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Budget 2022-23 Highlights: Financing of Investments

  • 02 Feb 2022
  • 5 min read

For Prelims: Budget 2022-23 highlights, Green Bonds, Gujarat International Finance Tec-City (GIFT City).

For Mains: Budget 2022-23, Central Bank Digital Currency (CBDC) and related issues, Issue of Public Finance.

Why in News?

Recently, the Finance Minister presented the Union Budget 2022-23.

  • One of the Priority Areas is ‘Financing of Investments’.

What is in the Budget related to Financing of Investments?

  • Public Capital Investment:
    • Outlay for capital expenditure stepped up sharply by 35.4% to Rs. 7.50 lakh crore in 2022-23 in comparison to the current year. Outlay in 2022-23 to be 2.9% of GDP.
    • The ‘Effective Capital Expenditure’ of the Central Government is estimated at 10.68 lakh crore in 2022-23, which will be about 4.1% of GDP.
      • Capital expenditure is the money spent by the government on the development of machinery, equipment, building, health facilities, education, etc. It also includes the expenditure incurred on acquiring fixed assets like land and investment by the government that gives profits or dividends in future.
  • Green Bonds: As a part of the government’s overall market borrowings in 2022-23, sovereign Green Bonds will be issued for mobilizing resources for green infrastructure.
  • GIFT-IFSC:
    • World-class foreign universities and institutions will be allowed in the Gujarat International Finance Tec-City (GIFT City) to offer courses in Financial Management, FinTech, Science, Technology, Engineering and Mathematics free from domestic regulations, except those by International Financial Services Centre Authority (IFSCA) to facilitate availability of high-end human resources for financial services and technology.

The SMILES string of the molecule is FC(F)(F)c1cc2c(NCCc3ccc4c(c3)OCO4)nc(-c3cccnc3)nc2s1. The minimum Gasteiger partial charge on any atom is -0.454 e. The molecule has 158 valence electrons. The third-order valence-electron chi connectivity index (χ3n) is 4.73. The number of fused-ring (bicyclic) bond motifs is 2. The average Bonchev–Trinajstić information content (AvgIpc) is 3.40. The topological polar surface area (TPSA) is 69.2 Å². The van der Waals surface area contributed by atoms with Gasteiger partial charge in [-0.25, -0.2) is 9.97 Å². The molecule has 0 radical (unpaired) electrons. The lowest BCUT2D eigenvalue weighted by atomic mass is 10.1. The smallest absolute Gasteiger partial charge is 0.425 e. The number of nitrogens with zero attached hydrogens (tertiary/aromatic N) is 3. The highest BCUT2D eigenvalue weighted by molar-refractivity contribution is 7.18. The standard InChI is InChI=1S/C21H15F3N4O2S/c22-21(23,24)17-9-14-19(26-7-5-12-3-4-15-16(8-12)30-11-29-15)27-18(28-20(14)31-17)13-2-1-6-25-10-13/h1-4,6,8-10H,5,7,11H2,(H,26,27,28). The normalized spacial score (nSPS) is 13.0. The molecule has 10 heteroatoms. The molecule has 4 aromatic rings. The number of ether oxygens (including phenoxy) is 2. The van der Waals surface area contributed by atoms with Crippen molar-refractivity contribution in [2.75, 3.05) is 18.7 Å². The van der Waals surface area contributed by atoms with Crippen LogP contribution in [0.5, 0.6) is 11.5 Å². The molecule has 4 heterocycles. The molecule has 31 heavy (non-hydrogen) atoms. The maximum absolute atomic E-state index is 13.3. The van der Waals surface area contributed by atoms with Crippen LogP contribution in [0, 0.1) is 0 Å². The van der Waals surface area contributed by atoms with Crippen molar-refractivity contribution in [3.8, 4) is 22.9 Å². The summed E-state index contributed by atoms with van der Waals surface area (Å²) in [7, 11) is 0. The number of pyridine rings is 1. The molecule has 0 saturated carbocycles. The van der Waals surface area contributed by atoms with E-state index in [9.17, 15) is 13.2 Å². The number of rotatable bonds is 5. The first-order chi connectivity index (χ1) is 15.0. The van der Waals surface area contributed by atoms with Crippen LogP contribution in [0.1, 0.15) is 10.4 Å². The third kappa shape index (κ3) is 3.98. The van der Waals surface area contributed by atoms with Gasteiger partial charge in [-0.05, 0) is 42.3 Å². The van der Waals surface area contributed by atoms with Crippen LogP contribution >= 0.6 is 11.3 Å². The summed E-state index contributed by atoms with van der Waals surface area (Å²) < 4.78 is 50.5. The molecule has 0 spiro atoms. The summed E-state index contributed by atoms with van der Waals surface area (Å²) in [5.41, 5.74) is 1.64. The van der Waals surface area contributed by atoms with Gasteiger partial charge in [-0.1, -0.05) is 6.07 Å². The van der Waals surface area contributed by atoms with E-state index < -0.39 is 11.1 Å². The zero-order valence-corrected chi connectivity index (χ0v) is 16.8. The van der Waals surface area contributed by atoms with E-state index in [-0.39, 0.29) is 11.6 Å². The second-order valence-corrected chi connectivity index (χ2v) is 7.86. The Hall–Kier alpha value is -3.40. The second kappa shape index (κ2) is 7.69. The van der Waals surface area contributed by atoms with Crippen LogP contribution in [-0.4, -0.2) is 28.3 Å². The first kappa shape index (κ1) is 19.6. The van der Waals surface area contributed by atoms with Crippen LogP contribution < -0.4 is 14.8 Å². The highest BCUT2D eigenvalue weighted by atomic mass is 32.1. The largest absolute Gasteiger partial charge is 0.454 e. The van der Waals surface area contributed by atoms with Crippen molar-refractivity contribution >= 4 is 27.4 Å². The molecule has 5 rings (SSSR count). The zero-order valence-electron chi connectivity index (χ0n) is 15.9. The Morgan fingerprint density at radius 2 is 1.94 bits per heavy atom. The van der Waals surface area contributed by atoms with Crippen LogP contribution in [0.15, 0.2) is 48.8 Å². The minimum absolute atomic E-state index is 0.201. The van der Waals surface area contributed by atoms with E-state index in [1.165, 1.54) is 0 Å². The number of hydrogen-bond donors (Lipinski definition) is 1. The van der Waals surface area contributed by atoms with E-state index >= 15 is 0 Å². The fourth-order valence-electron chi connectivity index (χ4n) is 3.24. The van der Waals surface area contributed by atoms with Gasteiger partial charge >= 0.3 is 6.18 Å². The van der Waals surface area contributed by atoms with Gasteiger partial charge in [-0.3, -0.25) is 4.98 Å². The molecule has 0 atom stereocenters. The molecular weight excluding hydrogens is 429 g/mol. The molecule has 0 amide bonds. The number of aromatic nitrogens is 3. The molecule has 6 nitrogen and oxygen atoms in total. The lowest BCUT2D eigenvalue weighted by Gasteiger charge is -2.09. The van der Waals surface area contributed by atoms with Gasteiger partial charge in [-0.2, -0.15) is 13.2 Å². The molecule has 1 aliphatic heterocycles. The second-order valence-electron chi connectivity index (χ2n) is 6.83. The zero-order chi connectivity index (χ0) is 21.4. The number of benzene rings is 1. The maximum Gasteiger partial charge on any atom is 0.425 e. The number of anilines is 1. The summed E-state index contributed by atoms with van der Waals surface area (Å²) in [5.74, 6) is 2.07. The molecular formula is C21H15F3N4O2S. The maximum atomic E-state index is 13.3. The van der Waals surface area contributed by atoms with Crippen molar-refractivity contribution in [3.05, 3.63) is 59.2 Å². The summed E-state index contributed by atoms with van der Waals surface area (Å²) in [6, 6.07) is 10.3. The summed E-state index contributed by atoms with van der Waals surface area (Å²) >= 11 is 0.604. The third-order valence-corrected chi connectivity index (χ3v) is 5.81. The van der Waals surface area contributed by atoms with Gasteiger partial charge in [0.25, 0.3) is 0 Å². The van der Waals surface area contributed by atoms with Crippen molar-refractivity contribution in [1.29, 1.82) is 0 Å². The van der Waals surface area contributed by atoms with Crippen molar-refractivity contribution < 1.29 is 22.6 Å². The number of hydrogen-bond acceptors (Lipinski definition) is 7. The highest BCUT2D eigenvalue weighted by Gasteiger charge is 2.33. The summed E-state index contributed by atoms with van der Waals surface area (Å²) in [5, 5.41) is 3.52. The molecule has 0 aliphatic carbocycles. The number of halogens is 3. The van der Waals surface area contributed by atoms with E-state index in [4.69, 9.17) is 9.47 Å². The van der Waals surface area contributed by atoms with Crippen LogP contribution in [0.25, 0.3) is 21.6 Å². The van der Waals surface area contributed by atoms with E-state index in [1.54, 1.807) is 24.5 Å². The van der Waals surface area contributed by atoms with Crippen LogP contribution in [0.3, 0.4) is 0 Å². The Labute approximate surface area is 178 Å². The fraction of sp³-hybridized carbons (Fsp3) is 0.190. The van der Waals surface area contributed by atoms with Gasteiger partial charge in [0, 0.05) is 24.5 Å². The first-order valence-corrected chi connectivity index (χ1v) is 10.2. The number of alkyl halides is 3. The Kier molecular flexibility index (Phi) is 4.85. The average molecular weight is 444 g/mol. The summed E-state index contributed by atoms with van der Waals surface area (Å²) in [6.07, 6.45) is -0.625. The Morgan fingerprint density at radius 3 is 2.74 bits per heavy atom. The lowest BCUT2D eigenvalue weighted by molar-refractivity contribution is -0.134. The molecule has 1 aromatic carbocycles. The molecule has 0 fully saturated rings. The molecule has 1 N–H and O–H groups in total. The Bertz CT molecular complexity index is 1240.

• An International Arbitration Centre will be set up in the GIFT City for timely settlement of disputes under international jurisprudence.
    • Services for global capital for sustainable & climate finance in the country will be facilitated in the GIFT City.
  • Infrastructure Status: Data Centres and Energy Storage Systems including dense charging infrastructure and grid-scale battery systems will be included in the harmonized list of infrastructure.
  • Venture Capital and Private Equity Investment: The government will form an expert panel to encourage venture capital and private equity investments.
    • Venture Capital and Private Equity invested more than 5.5 lakh crore last year facilitating one of the largest start-up and growth ecosystems.
  • Blended Finance for Sunrise Sectors: For encouraging important sunrise sectors such as Climate Action, Deep-Tech, Digital Economy, Pharma and Agri-Tech, the government will promote thematic funds for blended finance with the government share being limited to 20% and the funds being managed by private fund managers.
  • Digital Rupee: Government will introduce Digital Rupee, using blockchain and other technologies, to be issued by the Reserve Bank of India starting 2022-23.
  • Financial Assistance to States for Capital Investment:
    • The outlay for the ‘Scheme for Financial Assistance to States for Capital Investment’ is being enhanced from Rs. 10,000 crore in Budget Estimates 2021-22 to Rs. 15,000 crore in Revised Estimates 2021-22.
    • For 2022-23, the allocation is 1 lakh crore to assist the states in catalysing overall investments in the economy.
      • These fifty-year interest free loans are over and above the normal borrowings allowed to the states.
      • This allocation will be used for PM GatiShakti related and other productive capital investment of the states. It will also include components for:
        • Supplemental funding for priority segments of PM Gram Sadak Yojana, including support for the states’ share,
        • Digitisation of the economy, including digital payments and completion of Optic Fibre Cable (OFC) network, and
        • Reforms related to building byelaws, town planning schemes, transit-oriented development, and transferable development rights.
    • In 2022-23, in accordance with the recommendations of the 15th Finance Commission, the states will be allowed a fiscal deficit of 4% of GSDP (Gross State Domestic Product) of which 0.5% will be tied to power sector reforms.

Source: PIB

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